An archive of old films, some featuring Yorkshire, has been released by the British Film Institute, charting rural life - some of the footage includes the Gawthorpe annual coal rare and the famous M62 farmhouse, which sits between the two carriageways on the Pennines.
The online archive contains over 750 films, fating from 1900 to 1999 - many of them have not been viewed since they were first made.
The films form part of the BFI’s Britain on Film project, that reveals hidden histories and forgotten stories of people and places from every corner of Great Britain from the UK’s key film and TV archives – including the Yorkshire Film Archive – available for free on BFI Player via an interactive map.
The archive films will also be visiting over 125 locations around the country for special screenings and events.
Graham Relton, Archive Manager, Yorkshire Film Archive said: “We don’t want our films to sit on the shelves in the vaults gathering dust, preserved, but still hidden from view. We are delighted that hundreds of our films have been digitised through Britain on Film, we have some truly beautiful footage of the Yorkshire countryside – the landscapes, the people, the crafts and traditions – all captured on film for us to see and enjoy. We are especially pleased to be able to announce a new touring programme of ‘Britain on Film: Rural’, with film shows, screenings and events coming to venues from festivals to local village halls in the coming months.”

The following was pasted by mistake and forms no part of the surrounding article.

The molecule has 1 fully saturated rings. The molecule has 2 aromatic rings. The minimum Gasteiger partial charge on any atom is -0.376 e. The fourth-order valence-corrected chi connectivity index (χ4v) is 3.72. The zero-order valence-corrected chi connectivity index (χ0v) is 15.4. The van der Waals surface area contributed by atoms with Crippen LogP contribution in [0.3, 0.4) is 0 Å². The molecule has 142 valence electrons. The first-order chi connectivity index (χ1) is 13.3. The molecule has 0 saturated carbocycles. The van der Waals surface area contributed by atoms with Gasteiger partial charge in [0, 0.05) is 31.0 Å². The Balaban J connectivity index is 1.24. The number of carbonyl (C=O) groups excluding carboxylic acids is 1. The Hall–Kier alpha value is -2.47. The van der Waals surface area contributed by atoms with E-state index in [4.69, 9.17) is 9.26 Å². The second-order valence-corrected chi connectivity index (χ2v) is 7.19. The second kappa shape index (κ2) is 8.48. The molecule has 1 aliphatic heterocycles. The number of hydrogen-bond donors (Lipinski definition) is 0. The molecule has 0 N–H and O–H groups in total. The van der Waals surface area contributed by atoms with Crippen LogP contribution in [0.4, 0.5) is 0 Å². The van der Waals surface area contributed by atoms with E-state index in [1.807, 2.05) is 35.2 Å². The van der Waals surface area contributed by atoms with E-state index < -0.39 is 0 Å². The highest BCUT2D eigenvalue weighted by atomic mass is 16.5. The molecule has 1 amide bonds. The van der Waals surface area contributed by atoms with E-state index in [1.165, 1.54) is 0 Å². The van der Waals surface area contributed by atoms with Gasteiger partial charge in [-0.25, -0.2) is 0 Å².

The archive charts the changing countryside and rural life, highlighting activities, pursuits and traditions still surviving today, as well as customs, trades and skills that have since dwindled or disappeared. The interactive map reveals films shot in almost every county.
These films offer an unrivalled record of our rural heritage in all its richness across the 20th century.Robin Baker, head curator, BFI National Archive
There are now over 5,000 films to see online – 97 per cent of which are free. By 2017, thanks to National Lottery funding and the support of the Esmée Fairbairn Foundation, 10,000 film and TV titles from 1895 to the present day will be newly digitised and available to view.
Some of the unique customs of the inhabitants of God’s Own County are revealed in films like: The Pancake Day Scramble (Swinton, 1960) and Bringing In The Coal (Gawthorpe, 1980), which recorded the 17th world coal carrying contest, not to mention a YTV documentary Blowing Up The Dales (1987), which reveals how impassioned campaigners fought to protect the quarries, an interesting comparison to the current fracking debate.
Viewers can plot their own scenic journey through the much loved National Parks of the Yorkshire Dales & Peak District in films like Clarion Ramblers.
Robin Baker, head curator, BFI National Archive said: “These films offer an unrivalled record of our rural heritage in all its richness across the 20th century. It’s an immersive experience to watch them, and often deeply moving. People who live and work in the countryside will be fascinated to see how their forbears used to live. Like many other city dwellers, I was born and bred in the countryside, and this collection of films offers all of us an extraordinary and very real social history of the British countryside. It’s a very potent portrait of an often neglected cornerstone of our national life.”
The YEP regularly features clips from the YFI in our Monday Retro page.